Chapter XXIX; Part 13, Theresa's Autobiography
That's ecstasy. Here it is described with surgical precision by the saint who chronicled her own experience. The saint's name is Theresa, and the scene she describes happens every day in the church of Santa Maria della Vittoria on via XX Settembre, in Rome. It takes place in a secluded chapel owned by a noble Roman family, the last one to the left before reaching the altar.
The statues of the marble complex known as the Ecstasy of St. Theresa depict the moment described by Saint Teresa of Avila during her vivid vision of an angel piercing her heart with a golden shaft, causing her both immense joy and pain. The flowing robes and contorted posture abandon all classical restraint and repose to depict a more passionate, almost sensuous trance.
Mr E. and I walked into the chapel this morning after the last pews had been cleared following Mass. We stood there, muted by the monumental Baroque sculpture complex. The natural light coming down from a skylight above, made it all more powerful. The pain described in Theresa's bio was there displayed before us, condensed in the hardness of the snow white marble sculpted by Gianlorenzo Bernini in 1646: the solar plexus heaving, the angel's pike menacing down, the saint's face glowing with divine light. There's been copious literature written on that face. The Marquis de Sade (expert on the subject) said: "One doubts she was a saint."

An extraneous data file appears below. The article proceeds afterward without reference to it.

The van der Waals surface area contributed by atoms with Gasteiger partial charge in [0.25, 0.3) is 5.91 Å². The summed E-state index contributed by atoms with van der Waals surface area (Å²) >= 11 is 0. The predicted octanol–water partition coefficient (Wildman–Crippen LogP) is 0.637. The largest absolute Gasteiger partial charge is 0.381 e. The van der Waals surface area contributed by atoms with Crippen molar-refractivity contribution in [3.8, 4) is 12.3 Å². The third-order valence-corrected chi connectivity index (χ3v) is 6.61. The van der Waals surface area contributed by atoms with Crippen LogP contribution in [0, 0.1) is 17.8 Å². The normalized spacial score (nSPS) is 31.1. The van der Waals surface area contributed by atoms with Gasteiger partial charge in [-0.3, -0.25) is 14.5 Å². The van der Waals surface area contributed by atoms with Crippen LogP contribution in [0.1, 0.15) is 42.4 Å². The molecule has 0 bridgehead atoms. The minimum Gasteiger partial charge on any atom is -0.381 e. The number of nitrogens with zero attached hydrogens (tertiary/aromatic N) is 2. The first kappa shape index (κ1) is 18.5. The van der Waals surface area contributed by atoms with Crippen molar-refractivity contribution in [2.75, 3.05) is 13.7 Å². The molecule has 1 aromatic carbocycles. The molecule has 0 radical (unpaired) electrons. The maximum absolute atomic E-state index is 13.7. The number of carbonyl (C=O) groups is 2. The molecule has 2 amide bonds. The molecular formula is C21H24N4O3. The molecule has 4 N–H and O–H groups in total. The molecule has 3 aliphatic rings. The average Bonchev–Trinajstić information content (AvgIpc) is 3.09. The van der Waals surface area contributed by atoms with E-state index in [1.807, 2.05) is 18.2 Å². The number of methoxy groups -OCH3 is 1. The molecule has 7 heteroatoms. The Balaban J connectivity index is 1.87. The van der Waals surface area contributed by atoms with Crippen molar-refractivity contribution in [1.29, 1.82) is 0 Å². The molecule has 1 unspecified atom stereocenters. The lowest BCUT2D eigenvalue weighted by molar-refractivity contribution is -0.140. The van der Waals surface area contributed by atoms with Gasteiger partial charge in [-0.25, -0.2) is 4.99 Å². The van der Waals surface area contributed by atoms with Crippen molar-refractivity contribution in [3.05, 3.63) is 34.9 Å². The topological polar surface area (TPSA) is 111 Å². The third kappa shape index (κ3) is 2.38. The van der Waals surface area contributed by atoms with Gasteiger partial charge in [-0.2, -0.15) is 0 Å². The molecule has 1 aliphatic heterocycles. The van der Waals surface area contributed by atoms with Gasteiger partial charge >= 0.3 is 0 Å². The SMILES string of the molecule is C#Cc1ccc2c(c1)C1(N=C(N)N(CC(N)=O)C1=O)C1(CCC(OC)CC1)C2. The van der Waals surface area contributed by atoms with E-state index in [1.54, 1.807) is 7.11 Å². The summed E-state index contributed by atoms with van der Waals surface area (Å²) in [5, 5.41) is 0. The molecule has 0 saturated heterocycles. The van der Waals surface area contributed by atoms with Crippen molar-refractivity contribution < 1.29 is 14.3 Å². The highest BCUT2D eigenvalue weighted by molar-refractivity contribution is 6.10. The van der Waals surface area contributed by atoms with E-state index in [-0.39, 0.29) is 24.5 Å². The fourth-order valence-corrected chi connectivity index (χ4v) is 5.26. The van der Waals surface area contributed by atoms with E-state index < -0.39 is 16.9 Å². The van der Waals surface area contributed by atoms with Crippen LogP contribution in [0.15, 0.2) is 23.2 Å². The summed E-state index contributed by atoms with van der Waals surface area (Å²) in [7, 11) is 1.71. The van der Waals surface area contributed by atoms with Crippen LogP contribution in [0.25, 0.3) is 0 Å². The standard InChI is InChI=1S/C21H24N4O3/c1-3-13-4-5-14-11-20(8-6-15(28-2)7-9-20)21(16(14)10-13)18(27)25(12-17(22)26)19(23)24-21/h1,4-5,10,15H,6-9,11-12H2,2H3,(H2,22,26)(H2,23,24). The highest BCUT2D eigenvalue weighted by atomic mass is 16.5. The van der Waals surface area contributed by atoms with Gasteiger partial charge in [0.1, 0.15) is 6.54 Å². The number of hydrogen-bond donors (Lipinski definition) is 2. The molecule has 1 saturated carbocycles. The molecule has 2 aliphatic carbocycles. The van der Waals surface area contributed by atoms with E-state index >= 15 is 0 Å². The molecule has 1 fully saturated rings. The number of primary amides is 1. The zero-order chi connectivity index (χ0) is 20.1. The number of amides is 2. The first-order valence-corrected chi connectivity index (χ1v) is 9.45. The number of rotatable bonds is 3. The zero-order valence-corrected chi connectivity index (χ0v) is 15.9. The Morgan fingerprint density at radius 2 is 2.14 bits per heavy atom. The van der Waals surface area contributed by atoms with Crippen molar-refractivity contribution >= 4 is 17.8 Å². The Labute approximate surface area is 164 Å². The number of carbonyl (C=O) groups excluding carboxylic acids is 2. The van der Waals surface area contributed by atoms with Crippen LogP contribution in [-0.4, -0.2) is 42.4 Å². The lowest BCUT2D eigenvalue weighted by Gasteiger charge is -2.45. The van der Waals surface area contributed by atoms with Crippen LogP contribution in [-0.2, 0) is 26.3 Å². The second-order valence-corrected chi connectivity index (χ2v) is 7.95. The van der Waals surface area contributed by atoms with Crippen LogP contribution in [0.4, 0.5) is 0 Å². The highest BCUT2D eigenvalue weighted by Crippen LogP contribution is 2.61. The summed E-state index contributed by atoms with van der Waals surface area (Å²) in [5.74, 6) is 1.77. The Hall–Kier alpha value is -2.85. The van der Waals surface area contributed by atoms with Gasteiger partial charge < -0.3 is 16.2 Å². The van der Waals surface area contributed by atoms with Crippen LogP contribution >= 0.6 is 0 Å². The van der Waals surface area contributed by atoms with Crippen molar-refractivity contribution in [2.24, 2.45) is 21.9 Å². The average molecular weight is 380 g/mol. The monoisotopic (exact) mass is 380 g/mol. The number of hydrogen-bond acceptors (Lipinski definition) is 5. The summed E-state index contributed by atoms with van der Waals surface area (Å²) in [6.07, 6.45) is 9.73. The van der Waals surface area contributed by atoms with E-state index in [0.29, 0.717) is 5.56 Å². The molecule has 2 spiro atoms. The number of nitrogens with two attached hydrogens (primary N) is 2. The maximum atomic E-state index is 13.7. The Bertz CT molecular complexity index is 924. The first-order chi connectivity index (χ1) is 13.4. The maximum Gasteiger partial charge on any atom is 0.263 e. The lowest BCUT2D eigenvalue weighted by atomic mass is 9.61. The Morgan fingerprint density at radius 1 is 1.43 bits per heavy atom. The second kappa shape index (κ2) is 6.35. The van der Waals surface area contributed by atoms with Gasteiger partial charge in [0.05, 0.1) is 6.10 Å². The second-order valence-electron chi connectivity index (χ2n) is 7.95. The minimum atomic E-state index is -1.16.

There I stood, bashful and flushed, holding the sweaty, chubby hand of my astounded 3 year-old, before a stone figure having a transverberation orgasm. Bernini, a devoted church-goer, firm believer and artist of immense stature, would never have intended to depict here an episode of lust fulfilled. Instead, Bernini I'm sure, aimed to simply express the facial and body equivalents of a state of divine joy. But Theresa's face speaks volumes, nonetheless.
Next time you're ever in Rome, do take the time to visit the Conero chapel in the above mentioned Roman church, and see for yourself. Was Bernini trying to test his good fortune with a slew of wealthy benefactors by immortalizing a Saint in unsaintly attitude, or was the sensual voluptuousness of the times he lived in, take his hand too far while chiseling away?